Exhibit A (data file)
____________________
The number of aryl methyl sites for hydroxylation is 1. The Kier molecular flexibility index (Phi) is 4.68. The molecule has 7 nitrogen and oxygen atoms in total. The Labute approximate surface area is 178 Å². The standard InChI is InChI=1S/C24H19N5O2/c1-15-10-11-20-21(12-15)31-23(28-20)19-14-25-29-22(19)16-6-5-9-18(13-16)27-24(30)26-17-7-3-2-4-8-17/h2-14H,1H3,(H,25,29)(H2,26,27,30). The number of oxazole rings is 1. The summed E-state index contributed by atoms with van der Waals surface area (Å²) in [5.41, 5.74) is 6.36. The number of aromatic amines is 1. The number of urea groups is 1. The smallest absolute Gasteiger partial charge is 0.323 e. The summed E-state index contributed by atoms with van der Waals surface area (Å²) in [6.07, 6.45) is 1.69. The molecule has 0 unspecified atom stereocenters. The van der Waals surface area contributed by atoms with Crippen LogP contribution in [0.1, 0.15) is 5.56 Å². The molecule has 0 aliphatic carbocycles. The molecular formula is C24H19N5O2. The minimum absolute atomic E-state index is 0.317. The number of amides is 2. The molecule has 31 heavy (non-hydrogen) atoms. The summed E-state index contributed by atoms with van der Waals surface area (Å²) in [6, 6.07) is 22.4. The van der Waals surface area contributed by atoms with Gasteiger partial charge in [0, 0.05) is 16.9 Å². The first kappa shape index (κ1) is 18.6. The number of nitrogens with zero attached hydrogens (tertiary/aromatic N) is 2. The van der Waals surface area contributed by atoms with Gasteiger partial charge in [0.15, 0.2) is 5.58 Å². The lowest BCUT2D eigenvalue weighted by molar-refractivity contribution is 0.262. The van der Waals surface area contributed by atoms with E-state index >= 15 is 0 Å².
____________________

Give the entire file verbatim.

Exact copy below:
The number of aryl methyl sites for hydroxylation is 1. The Kier molecular flexibility index (Phi) is 4.68. The molecule has 7 nitrogen and oxygen atoms in total. The Labute approximate surface area is 178 Å². The standard InChI is InChI=1S/C24H19N5O2/c1-15-10-11-20-21(12-15)31-23(28-20)19-14-25-29-22(19)16-6-5-9-18(13-16)27-24(30)26-17-7-3-2-4-8-17/h2-14H,1H3,(H,25,29)(H2,26,27,30). The number of oxazole rings is 1. The summed E-state index contributed by atoms with van der Waals surface area (Å²) in [5.41, 5.74) is 6.36. The number of aromatic amines is 1. The number of urea groups is 1. The smallest absolute Gasteiger partial charge is 0.323 e. The summed E-state index contributed by atoms with van der Waals surface area (Å²) in [6.07, 6.45) is 1.69. The molecule has 0 unspecified atom stereocenters. The van der Waals surface area contributed by atoms with Crippen LogP contribution in [0.1, 0.15) is 5.56 Å². The molecule has 0 aliphatic carbocycles. The molecular formula is C24H19N5O2. The minimum absolute atomic E-state index is 0.317. The number of amides is 2. The molecule has 31 heavy (non-hydrogen) atoms. The summed E-state index contributed by atoms with van der Waals surface area (Å²) in [6, 6.07) is 22.4. The van der Waals surface area contributed by atoms with Gasteiger partial charge in [0, 0.05) is 16.9 Å². The first kappa shape index (κ1) is 18.6. The number of nitrogens with zero attached hydrogens (tertiary/aromatic N) is 2. The van der Waals surface area contributed by atoms with Gasteiger partial charge in [0.15, 0.2) is 5.58 Å². The lowest BCUT2D eigenvalue weighted by molar-refractivity contribution is 0.262. The van der Waals surface area contributed by atoms with E-state index >= 15 is 0 Å².